The State Housing Company (SHC) Limited has taken a legal step to set aside a 1994 judgement for compensation claimed by the chiefs of Adenta, Accra, led by Nii Sowah Okataban II.
Dr. Mark Nii Akwei Ankrah, MD of SHC yesterday told the Commission of Enquiry investigating the payments of judgement debt that, after restructuring the state-owned company, they realized the claimants had not followed the right processes to get judgement in respect of the acquisition of Adenta lands by the government for the SHC and hence the decision to contest the matter after almost 19 years.
Dr. Ankrah had been invited by the Commission presided over by Sole Commissioner Justice Yaw Apau of the Court of Appeal because a lawyer for the Adenta chiefs had petitioned the Commission to look into the case.
How things Unfolded
Lawyer B.B. Quaye, who is leading Nii Sowah Okataban II, was the first to appear before the Commission to state that in view of the SHC’s fresh move, his clients were withdrawing their petition and rather face SHC in the law courts.
Giving a background to the matter, Mr. Quaye said on December 14, 1994, an Accra High Court entered judgement in favour of his clients led by Nii Sowah Okataban II against the Attorney General and the then State Housing Corporation for the acquisition and subsequently took steps to enforce the court’s order.
He said the court had awarded ¢600million (GH¢60,000.00) in 1994 and after the SHC admitted liability, the amount stood at ¢750million (GH¢75,000.00) and decided to pay his clients.
‘The corporation made a payment of ¢100million (GH¢10,000.00) and pleaded with us to seek the government’s intervention because they did not have enough money and we agreed.’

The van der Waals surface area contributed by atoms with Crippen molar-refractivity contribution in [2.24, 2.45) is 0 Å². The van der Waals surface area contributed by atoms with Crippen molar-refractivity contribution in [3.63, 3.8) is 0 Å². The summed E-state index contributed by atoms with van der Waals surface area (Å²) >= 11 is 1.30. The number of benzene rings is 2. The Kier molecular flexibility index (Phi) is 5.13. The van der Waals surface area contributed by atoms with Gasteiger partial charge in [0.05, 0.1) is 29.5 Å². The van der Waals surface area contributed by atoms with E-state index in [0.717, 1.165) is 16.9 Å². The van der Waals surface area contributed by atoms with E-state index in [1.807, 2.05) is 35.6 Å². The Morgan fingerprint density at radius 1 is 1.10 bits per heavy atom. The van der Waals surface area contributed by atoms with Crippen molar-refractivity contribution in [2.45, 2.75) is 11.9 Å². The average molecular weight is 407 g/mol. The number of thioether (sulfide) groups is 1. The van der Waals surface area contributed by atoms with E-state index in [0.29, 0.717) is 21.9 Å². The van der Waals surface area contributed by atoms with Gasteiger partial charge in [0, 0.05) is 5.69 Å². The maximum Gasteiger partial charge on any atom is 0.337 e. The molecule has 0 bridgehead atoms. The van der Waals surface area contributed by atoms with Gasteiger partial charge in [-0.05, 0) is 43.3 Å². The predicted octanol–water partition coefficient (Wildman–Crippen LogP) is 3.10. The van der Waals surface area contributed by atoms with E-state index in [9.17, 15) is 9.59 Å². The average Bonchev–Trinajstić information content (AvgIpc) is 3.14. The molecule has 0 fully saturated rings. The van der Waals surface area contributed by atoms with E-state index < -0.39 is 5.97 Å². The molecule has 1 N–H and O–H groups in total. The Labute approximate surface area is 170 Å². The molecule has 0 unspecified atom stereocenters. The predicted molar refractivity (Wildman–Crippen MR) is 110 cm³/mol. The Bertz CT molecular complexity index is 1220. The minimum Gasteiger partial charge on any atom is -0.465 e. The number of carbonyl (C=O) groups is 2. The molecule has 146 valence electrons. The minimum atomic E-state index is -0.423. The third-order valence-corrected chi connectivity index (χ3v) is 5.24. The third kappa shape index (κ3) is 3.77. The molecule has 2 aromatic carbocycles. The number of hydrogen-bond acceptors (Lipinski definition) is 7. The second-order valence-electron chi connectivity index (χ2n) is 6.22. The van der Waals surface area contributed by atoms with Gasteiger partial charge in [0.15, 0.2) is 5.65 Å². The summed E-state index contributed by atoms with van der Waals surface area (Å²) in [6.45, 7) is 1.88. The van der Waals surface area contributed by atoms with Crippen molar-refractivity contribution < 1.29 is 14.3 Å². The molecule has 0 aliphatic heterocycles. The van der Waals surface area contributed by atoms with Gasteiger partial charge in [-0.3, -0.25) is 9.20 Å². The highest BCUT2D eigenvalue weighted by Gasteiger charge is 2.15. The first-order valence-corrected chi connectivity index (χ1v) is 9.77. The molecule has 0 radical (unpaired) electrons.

He said in spite of different MDs coming into office, they realized that the rest of the payment was not forthcoming and therefore went to court for a garnishee order but before the Commercial Bank could pay, transferred SHC’s money to an account in the then Bank for Housing and Construction.
‘After two years, the Bank for Housing and Construction transferred the money back to Commercial Bank. We had notice and went for another garnishee.’
He said as a result, an order was made by a High Court presided over by the late Justice Dwamena Tawiah for the SHC to make the payment, but they refused and the claimants decided to initiate contempt proceedings against the company.
Mr. Quaye said just when they were initiating the contempt action the SHC filed a motion on notice to set aside the 1994 judgement and the SHC was recently granted leave by another High Court presided over by Justice Dzakpasu to put in a defence.
‘My view is that there is no judgement. The matter is now sub judice,’ he said, adding ‘in all our dealings with them, the SHC has not denied the fact that they owe us so we are surprised at the latest development and we will meet them in court.’
When called to testify, Dr. Ankrah said, ‘I have been at the SHC for only five years and the Adenta land acquisition is one of the cases we feel needed to be revisited.’
He told the Commission the SHC engaged external solicitors to investigate the case and they later became convinced that the processes followed by the claimants were right and therefore decided to contest the case.
He said that apart from the flawed processes the claimants adopted, Nii Sowah Okataban II and his group had been selling the same lands to prospective developers saying ‘it is not a straightforward case of compensating the allodial owners.’
‘It is wrong for anybody therefore to suggest that the SHC does not want to pay compensation to the owners of the land acquired.’
By William Yaw Owusu
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